1. Interaction region design driven by energy deposition

    Science.gov (United States)

    Martin, Roman; Besana, Maria Ilaria; Cerutti, Francesco; Langner, Andy; Tomás, Rogelio; Cruz-Alaniz, Emilia; Dalena, Barbara

    2017-08-01

    The European Strategy Group for High Energy Physics recommends to study collider designs for the post-LHC era. Among the suggested projects there is the circular 100 TeV proton-proton collider FCC-hh. Starting from LHC and its proposed upgrade HL-LHC, this paper outlines the development of the interaction region design for FCC-hh. We identify energy deposition from debris of the collision events as a driving factor for the layout and draft the guiding principles to unify protection of the superconducting final focus magnets from radiation with a high luminosity performance. Furthermore, we offer a novel strategy to mitigate the lifetime limitation of the first final focus magnet due to radiation load, the Q1 split.

  2. Interaction region design driven by energy deposition

    Directory of Open Access Journals (Sweden)

    Roman Martin

    2017-08-01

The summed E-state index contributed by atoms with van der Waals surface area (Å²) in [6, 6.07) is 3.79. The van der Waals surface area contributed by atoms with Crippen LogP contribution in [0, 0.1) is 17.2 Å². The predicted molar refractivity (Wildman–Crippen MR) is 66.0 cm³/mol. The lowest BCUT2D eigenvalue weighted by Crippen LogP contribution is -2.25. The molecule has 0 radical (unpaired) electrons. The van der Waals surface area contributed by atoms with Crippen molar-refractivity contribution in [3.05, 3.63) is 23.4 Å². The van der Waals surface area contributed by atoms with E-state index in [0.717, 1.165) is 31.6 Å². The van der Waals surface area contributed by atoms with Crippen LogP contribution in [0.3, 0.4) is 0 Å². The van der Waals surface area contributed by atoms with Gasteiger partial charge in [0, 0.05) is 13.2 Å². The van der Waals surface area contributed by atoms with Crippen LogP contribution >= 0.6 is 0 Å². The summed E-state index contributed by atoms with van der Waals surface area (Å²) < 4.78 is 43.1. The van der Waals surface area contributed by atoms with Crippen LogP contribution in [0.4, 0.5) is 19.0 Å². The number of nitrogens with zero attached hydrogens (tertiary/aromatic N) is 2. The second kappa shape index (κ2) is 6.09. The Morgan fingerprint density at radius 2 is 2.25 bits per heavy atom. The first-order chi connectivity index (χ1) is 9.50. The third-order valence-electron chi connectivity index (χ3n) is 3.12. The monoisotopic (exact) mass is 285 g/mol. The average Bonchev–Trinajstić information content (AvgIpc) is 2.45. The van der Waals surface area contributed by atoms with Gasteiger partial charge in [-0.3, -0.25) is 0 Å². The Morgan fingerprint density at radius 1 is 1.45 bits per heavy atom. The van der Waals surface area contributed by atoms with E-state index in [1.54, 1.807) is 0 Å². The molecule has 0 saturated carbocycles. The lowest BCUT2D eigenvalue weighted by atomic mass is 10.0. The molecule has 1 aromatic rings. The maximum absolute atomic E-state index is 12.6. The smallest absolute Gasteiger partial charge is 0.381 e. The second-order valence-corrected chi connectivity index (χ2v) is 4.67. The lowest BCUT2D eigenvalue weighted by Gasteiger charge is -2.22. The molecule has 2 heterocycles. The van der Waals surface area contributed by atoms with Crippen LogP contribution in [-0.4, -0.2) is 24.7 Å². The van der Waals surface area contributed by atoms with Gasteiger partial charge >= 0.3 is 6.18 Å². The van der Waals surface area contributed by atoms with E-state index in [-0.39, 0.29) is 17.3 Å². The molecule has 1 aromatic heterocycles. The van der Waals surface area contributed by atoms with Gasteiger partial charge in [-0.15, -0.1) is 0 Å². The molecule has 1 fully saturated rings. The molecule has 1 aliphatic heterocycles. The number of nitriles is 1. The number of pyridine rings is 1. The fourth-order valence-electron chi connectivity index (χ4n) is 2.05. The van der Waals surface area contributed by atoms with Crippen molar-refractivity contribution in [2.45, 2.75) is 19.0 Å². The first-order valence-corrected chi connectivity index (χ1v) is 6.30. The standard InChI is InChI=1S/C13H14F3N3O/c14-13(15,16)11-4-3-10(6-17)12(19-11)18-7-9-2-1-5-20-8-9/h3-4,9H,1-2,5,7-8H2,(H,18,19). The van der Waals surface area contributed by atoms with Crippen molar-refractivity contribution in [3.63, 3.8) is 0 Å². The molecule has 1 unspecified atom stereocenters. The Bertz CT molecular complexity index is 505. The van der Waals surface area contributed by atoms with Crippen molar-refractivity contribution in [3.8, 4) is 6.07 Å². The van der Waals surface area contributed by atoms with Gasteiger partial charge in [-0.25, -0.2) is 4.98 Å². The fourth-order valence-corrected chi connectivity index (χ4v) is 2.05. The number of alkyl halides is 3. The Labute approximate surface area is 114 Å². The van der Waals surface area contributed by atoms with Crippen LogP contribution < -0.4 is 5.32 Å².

Full Text Available The European Strategy Group for High Energy Physics recommends to study collider designs for the post-LHC era. Among the suggested projects there is the circular 100 TeV proton-proton collider FCC-hh. Starting from LHC and its proposed upgrade HL-LHC, this paper outlines the development of the interaction region design for FCC-hh. We identify energy deposition from debris of the collision events as a driving factor for the layout and draft the guiding principles to unify protection of the superconducting final focus magnets from radiation with a high luminosity performance. Furthermore, we offer a novel strategy to mitigate the lifetime limitation of the first final focus magnet due to radiation load, the Q1 split.